After the core concepts I always suggest to teammates to learn the technologies that frameworks/libraries are built on. So, if one uses JPA, one should also understand JDBC/SQL and for Spring Boot it would be Spring Framework itself.

Marco: What would you say is the one thing where most developers go wrong with Spring?

Marten: That would be in general working around the framework instead of working with the framework. Spring Boot for instance can configure your data-access with just a few properties, but then I see lines and lines of configuration classes trying to mimic what Spring Boot does.

Part of this is not only due to the users not reading the documentation of following a guide, but there is also a lot of confusing and old blogs, guides out-there which users try to follow.

And some parts of the Spring ecosystems are hard(er) to configure like Spring Security or Spring Batch.

Marco: What project(s) would you recommend to build in order to get more practice with Spring?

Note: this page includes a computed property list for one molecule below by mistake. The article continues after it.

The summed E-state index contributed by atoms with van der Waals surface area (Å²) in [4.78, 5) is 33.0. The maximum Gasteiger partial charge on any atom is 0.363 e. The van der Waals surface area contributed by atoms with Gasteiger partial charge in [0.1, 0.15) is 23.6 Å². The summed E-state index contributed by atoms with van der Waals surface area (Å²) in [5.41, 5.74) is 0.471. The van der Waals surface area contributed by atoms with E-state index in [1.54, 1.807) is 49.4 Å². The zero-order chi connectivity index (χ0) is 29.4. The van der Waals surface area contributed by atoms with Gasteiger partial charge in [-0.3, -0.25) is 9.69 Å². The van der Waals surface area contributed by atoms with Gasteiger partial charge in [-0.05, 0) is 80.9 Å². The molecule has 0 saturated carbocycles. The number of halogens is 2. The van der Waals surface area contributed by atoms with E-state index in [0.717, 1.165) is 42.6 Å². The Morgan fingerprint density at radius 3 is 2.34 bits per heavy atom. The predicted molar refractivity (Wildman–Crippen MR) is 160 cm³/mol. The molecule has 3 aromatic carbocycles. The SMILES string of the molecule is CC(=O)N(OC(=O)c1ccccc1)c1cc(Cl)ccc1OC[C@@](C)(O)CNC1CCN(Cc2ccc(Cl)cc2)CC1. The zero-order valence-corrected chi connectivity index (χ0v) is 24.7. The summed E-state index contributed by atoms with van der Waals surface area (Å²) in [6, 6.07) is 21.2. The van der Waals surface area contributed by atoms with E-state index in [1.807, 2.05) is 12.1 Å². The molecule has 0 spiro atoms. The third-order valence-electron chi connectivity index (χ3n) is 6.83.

Marten: Take a look at the PetClinic, now that it has been revamped to use Spring Boot if you want a full-blown application. Otherwise, I recommend the guides on the website as those are very focused on explaining a single part of a vast ecosystem.

Marco: Would you still invest time in learning Spring based on servlets and JDBC, or go straight into reactive Spring?

Marten: The vast majority of companies and projects I see still use servlets and JDBC (mostly through JPA), so investing and understanding those technologies is still a must. Not all companies can (or should!) move to reactive Spring as it is a vastly different paradigm.

Next to that to be fully reactive you have to be reactive all the way down and the relation database is still used in most places and that isn’t really reactive.

So yes definitely invest in those technologies but that doesn’t mean you shouldn’t look into reactive programming. Always keep learning new and other ways as that will improve your skills as a developer.

Marco: With the advent of client-side frameworks (React, VueJS, Angular), what’s your take on writing web applications with server-side template rendering, like Thymeleaf? Is that now legacy?

Marten: I’m a firm believer that for a majority of the things build today, the client-side frameworks are overkill. For a lot of projects, it would be better to stay with server-side templates with just a touch of JavaScript. So no I don’t think it is legacy it is still a very valid approach.